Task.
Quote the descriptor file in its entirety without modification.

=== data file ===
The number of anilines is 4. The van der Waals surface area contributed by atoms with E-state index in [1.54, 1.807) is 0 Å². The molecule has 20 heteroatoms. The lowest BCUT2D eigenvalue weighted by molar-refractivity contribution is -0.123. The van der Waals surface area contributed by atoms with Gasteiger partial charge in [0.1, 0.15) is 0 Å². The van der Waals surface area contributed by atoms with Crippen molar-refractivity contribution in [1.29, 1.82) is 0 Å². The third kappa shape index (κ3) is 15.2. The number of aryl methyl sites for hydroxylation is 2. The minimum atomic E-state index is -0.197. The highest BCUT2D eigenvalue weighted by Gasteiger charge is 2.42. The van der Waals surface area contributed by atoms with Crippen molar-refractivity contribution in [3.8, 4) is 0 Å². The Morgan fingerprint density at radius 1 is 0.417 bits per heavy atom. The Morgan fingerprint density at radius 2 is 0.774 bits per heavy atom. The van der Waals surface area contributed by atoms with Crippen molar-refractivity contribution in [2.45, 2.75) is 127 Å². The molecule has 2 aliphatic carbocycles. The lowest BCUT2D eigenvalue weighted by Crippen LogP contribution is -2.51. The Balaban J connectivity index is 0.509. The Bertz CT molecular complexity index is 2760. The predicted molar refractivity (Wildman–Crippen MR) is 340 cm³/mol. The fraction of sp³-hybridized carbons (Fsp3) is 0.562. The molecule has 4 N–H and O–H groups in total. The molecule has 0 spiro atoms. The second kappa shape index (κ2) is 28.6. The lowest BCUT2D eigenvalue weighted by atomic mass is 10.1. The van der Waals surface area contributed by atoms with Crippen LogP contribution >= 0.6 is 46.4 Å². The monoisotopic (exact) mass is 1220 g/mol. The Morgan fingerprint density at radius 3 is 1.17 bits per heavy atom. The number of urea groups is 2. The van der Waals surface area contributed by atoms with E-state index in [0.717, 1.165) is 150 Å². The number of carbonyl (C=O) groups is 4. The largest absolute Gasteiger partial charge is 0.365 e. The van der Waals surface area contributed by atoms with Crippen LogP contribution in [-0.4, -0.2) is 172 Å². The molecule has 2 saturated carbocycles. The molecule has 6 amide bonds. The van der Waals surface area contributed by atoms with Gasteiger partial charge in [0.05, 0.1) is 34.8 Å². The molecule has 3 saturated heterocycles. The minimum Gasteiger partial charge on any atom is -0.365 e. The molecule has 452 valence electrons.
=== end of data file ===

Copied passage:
The number of anilines is 4. The van der Waals surface area contributed by atoms with E-state index in [1.54, 1.807) is 0 Å². The molecule has 20 heteroatoms. The lowest BCUT2D eigenvalue weighted by molar-refractivity contribution is -0.123. The van der Waals surface area contributed by atoms with Gasteiger partial charge in [0.1, 0.15) is 0 Å². The van der Waals surface area contributed by atoms with Crippen molar-refractivity contribution in [1.29, 1.82) is 0 Å². The third kappa shape index (κ3) is 15.2. The number of aryl methyl sites for hydroxylation is 2. The minimum atomic E-state index is -0.197. The highest BCUT2D eigenvalue weighted by Gasteiger charge is 2.42. The van der Waals surface area contributed by atoms with Crippen molar-refractivity contribution in [3.8, 4) is 0 Å². The Morgan fingerprint density at radius 1 is 0.417 bits per heavy atom. The Morgan fingerprint density at radius 2 is 0.774 bits per heavy atom. The van der Waals surface area contributed by atoms with Crippen molar-refractivity contribution in [2.45, 2.75) is 127 Å². The molecule has 2 aliphatic carbocycles. The lowest BCUT2D eigenvalue weighted by Crippen LogP contribution is -2.51. The Balaban J connectivity index is 0.509. The Bertz CT molecular complexity index is 2760. The predicted molar refractivity (Wildman–Crippen MR) is 340 cm³/mol. The fraction of sp³-hybridized carbons (Fsp3) is 0.562. The molecule has 4 N–H and O–H groups in total. The molecule has 0 spiro atoms. The second kappa shape index (κ2) is 28.6. The lowest BCUT2D eigenvalue weighted by atomic mass is 10.1. The van der Waals surface area contributed by atoms with Crippen LogP contribution >= 0.6 is 46.4 Å². The monoisotopic (exact) mass is 1220 g/mol. The Morgan fingerprint density at radius 3 is 1.17 bits per heavy atom. The number of urea groups is 2. The van der Waals surface area contributed by atoms with E-state index in [0.717, 1.165) is 150 Å². The number of carbonyl (C=O) groups is 4. The largest absolute Gasteiger partial charge is 0.365 e. The van der Waals surface area contributed by atoms with Crippen LogP contribution in [-0.4, -0.2) is 172 Å². The molecule has 2 saturated carbocycles. The molecule has 6 amide bonds. The van der Waals surface area contributed by atoms with Gasteiger partial charge in [0.05, 0.1) is 34.8 Å². The molecule has 3 saturated heterocycles. The minimum Gasteiger partial charge on any atom is -0.365 e. The molecule has 452 valence electrons.